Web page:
GM was very sure it didn’t want to offer the V8-6-4 again the following model year, so it was dropped for 1982. GM went further and removed the 368 engine (standard L61 and L62) from almost all Cadillacs. Holdout for the cylinder deactivation was a singular model (oddly), the Fleetwood limousine through 1984. The L61 368 remained in use with a carburetor in the Cadillac commercial chassis for hearses and things, also through 1984.
The 368 died in infamy but was the last big block cast-iron pushrod V8 offered in a production car. Its big-block brethren had died out much earlier and were finished by 1978. Something else died alongside the 368, use of the legendary THM400 in factory GM cars. The heavy-duty three-speed was last used with the remaining 368 cars of 1984.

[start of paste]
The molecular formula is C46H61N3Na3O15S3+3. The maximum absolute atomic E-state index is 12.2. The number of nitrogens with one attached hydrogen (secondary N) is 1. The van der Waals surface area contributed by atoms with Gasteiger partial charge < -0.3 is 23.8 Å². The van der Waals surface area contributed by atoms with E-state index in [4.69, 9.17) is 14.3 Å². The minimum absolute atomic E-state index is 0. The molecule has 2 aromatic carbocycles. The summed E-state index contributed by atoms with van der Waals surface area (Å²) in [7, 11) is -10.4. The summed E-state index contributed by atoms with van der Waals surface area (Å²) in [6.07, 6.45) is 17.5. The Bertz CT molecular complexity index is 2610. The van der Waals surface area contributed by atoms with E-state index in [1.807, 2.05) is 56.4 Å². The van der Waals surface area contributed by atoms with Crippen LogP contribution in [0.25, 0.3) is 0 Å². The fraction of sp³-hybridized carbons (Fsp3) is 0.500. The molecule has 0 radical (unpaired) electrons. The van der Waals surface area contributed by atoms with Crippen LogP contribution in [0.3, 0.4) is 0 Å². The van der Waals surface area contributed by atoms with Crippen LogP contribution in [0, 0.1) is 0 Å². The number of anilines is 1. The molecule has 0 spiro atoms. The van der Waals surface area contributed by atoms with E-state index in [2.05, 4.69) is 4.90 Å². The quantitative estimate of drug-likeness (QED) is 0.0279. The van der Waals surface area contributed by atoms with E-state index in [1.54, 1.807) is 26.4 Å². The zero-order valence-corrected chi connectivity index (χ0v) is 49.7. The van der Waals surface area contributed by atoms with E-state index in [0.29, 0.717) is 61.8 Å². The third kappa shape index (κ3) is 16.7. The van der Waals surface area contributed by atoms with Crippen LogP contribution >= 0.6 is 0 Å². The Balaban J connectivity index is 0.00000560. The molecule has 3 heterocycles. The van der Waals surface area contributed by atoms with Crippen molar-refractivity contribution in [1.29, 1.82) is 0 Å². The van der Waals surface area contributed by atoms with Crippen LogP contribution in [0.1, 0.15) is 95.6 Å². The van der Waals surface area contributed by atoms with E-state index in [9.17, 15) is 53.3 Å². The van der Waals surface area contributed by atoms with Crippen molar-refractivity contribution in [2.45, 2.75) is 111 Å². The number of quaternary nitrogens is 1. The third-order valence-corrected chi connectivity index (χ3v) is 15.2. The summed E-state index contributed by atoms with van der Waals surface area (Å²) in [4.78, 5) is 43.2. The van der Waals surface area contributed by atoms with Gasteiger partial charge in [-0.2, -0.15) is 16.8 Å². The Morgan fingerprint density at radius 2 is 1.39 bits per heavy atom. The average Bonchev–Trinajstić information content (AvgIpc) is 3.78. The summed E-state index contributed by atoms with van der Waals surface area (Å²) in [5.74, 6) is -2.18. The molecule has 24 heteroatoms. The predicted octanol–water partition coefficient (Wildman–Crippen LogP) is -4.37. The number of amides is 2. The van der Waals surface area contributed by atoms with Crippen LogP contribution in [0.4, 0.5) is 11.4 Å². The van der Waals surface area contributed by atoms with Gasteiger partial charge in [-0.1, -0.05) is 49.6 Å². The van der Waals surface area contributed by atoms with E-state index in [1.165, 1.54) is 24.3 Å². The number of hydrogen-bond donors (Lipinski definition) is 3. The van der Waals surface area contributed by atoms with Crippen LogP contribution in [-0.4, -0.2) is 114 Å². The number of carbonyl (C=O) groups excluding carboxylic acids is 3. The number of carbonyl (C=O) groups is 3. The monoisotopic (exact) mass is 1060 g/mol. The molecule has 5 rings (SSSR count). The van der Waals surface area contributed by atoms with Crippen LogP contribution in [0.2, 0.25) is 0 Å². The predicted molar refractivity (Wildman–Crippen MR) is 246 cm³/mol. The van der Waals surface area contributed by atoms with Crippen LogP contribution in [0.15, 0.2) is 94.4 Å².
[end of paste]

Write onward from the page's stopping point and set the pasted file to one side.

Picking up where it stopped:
As a result of the V8-6-4 mess, Cadillac was forced to take decisive action on a replacement. Initially, the HT engine was slated for a 1983 model year introduction, on new front-drive Cadillac offerings. But the company’s current lineup of cars couldn’t wait that long, so HT was rushed through development, pushed into production, and debuted in 1982 on Cadillac’s rear-drive models. And it went so well! More on that in Part II.